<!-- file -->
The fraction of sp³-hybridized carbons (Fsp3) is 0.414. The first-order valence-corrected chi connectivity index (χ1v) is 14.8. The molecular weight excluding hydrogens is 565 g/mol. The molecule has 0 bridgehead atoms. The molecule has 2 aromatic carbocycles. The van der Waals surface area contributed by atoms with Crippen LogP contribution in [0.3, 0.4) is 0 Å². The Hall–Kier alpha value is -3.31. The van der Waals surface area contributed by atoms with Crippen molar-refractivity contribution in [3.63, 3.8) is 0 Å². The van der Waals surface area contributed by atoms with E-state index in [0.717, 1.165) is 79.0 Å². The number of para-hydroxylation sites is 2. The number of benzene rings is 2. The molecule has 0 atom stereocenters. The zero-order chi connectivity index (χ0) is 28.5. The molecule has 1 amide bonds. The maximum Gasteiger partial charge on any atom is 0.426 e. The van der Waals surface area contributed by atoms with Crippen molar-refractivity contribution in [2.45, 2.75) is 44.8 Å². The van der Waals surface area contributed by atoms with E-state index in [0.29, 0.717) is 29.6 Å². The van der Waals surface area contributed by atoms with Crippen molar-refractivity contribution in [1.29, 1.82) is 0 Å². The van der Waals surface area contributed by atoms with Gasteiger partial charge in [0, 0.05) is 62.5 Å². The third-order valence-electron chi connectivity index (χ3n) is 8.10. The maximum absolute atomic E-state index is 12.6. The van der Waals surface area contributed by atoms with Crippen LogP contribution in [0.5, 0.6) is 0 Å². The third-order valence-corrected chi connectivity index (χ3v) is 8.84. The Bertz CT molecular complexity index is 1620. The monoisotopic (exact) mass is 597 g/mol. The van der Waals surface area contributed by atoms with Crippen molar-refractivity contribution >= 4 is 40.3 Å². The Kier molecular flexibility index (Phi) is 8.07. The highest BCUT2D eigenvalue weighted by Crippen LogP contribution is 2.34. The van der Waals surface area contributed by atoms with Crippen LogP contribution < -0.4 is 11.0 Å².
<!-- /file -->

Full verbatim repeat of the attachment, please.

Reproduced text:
The fraction of sp³-hybridized carbons (Fsp3) is 0.414. The first-order valence-corrected chi connectivity index (χ1v) is 14.8. The molecular weight excluding hydrogens is 565 g/mol. The molecule has 0 bridgehead atoms. The molecule has 2 aromatic carbocycles. The van der Waals surface area contributed by atoms with Crippen LogP contribution in [0.3, 0.4) is 0 Å². The Hall–Kier alpha value is -3.31. The van der Waals surface area contributed by atoms with Crippen molar-refractivity contribution in [3.63, 3.8) is 0 Å². The van der Waals surface area contributed by atoms with E-state index in [0.717, 1.165) is 79.0 Å². The number of para-hydroxylation sites is 2. The number of benzene rings is 2. The molecule has 0 atom stereocenters. The zero-order chi connectivity index (χ0) is 28.5. The molecule has 1 amide bonds. The maximum Gasteiger partial charge on any atom is 0.426 e. The van der Waals surface area contributed by atoms with Crippen molar-refractivity contribution in [2.45, 2.75) is 44.8 Å². The van der Waals surface area contributed by atoms with E-state index in [0.29, 0.717) is 29.6 Å². The van der Waals surface area contributed by atoms with Crippen molar-refractivity contribution in [1.29, 1.82) is 0 Å². The van der Waals surface area contributed by atoms with Gasteiger partial charge in [0, 0.05) is 62.5 Å². The third-order valence-electron chi connectivity index (χ3n) is 8.10. The maximum absolute atomic E-state index is 12.6. The van der Waals surface area contributed by atoms with Crippen LogP contribution in [0.5, 0.6) is 0 Å². The third-order valence-corrected chi connectivity index (χ3v) is 8.84. The Bertz CT molecular complexity index is 1620. The monoisotopic (exact) mass is 597 g/mol. The van der Waals surface area contributed by atoms with Crippen molar-refractivity contribution >= 4 is 40.3 Å². The Kier molecular flexibility index (Phi) is 8.07. The highest BCUT2D eigenvalue weighted by Crippen LogP contribution is 2.34. The van der Waals surface area contributed by atoms with Crippen LogP contribution < -0.4 is 11.0 Å².